Athena's Reviews > Bright Star: Love Letters and Poems of John Keats to Fanny Brawne

Bright Star by John Keats
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Apr 05, 10

Read in March, 2010

Some of the things that Keats writes to Fanny are simply beautiful. Overall, Keats is too whiney and repetitive. It shows in his letters that she wasn't as enamored by him as he was with her. He writes that she wants him to forget him, that she hasn't written in a while, etc. He never mentions anything about her character, only of her beauty. No wonder Fanny was unsure that he truely loved her.

Why is this book so one-sided? Why not add Fanny's letters? Also, there is a lack of purpose for the poems at the end other than they were written about her. What about an in depth analysis? What about an explanation as to why the poems fit into the book instead of giving it a seperate section?

I read this in one day and was pushing myself to finish. Overall, a total bore.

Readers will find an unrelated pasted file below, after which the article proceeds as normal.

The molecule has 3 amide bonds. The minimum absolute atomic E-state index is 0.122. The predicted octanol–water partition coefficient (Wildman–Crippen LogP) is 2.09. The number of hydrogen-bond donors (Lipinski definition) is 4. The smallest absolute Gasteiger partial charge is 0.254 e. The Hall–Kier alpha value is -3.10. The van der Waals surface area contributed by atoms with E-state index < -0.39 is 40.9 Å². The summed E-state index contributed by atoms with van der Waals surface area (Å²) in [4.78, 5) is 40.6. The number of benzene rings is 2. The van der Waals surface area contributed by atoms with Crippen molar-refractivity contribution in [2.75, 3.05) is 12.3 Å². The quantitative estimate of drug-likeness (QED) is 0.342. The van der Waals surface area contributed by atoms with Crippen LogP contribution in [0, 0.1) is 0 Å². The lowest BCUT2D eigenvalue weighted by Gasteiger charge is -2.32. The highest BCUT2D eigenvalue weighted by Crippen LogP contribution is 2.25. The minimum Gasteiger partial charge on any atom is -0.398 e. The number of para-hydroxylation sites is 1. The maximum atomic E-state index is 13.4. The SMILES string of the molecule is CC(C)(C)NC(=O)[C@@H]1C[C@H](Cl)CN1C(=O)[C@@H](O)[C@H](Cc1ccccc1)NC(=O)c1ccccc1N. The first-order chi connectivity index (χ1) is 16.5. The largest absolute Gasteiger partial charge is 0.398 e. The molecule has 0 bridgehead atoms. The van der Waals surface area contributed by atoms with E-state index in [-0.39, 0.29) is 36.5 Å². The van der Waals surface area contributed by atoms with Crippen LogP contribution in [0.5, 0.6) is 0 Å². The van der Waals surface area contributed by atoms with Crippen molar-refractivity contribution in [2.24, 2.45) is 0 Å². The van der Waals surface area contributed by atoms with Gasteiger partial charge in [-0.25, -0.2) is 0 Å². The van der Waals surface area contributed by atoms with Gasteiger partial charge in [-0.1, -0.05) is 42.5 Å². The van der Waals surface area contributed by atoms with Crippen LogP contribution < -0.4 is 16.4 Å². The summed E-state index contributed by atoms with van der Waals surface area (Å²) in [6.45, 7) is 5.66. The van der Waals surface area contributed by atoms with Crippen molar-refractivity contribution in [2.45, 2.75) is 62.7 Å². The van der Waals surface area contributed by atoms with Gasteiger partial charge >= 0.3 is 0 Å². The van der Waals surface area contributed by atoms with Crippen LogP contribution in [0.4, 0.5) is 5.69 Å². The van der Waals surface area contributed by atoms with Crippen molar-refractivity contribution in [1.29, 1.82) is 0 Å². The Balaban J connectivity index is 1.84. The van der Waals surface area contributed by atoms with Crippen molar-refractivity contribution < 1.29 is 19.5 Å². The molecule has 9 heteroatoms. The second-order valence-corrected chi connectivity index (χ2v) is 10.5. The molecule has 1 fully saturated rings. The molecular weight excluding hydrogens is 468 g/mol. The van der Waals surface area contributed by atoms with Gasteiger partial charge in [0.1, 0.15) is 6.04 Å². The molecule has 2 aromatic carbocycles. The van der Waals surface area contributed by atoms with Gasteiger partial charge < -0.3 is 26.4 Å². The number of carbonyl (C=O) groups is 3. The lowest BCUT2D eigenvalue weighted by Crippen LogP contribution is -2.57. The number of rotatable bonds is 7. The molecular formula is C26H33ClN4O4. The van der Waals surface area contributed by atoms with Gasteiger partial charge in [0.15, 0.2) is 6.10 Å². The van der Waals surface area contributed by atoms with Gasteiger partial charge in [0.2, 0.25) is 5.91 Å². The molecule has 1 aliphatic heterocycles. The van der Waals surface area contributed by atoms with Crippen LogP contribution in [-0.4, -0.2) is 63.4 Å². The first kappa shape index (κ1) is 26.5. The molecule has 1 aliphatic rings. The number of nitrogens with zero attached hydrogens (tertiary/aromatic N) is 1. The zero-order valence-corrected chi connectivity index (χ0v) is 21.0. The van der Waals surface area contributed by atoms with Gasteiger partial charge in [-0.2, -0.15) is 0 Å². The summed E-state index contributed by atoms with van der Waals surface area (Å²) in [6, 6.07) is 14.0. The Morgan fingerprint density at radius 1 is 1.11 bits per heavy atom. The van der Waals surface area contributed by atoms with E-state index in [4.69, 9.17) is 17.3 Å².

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Comments (showing 1-2 of 2) (2 new)

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message 1: by Tracy (new) - added it

Tracy Fanny's letters aren't included because Keats requested they be destroyed after his death, which I'm pretty sure is mentioned in the introduction. It was a very common request of the time because personal papers could be used to present the deceased in an unflattering light after the death. Keats likely didn't want anything to reflect poorly on Fanny, so he asked the letters to be destroyed. Remember, he believed himself to be a failure at the time of his death-- he probably never realized anyone would have ANY interest in the letters whatsoever.


message 2: by Athena (last edited Apr 05, 2010 09:55AM) (new) - rated it 2 stars

Athena Good point.

Also, I didn't realize he destroyed the letters. I probably forgot about it. Thanks!


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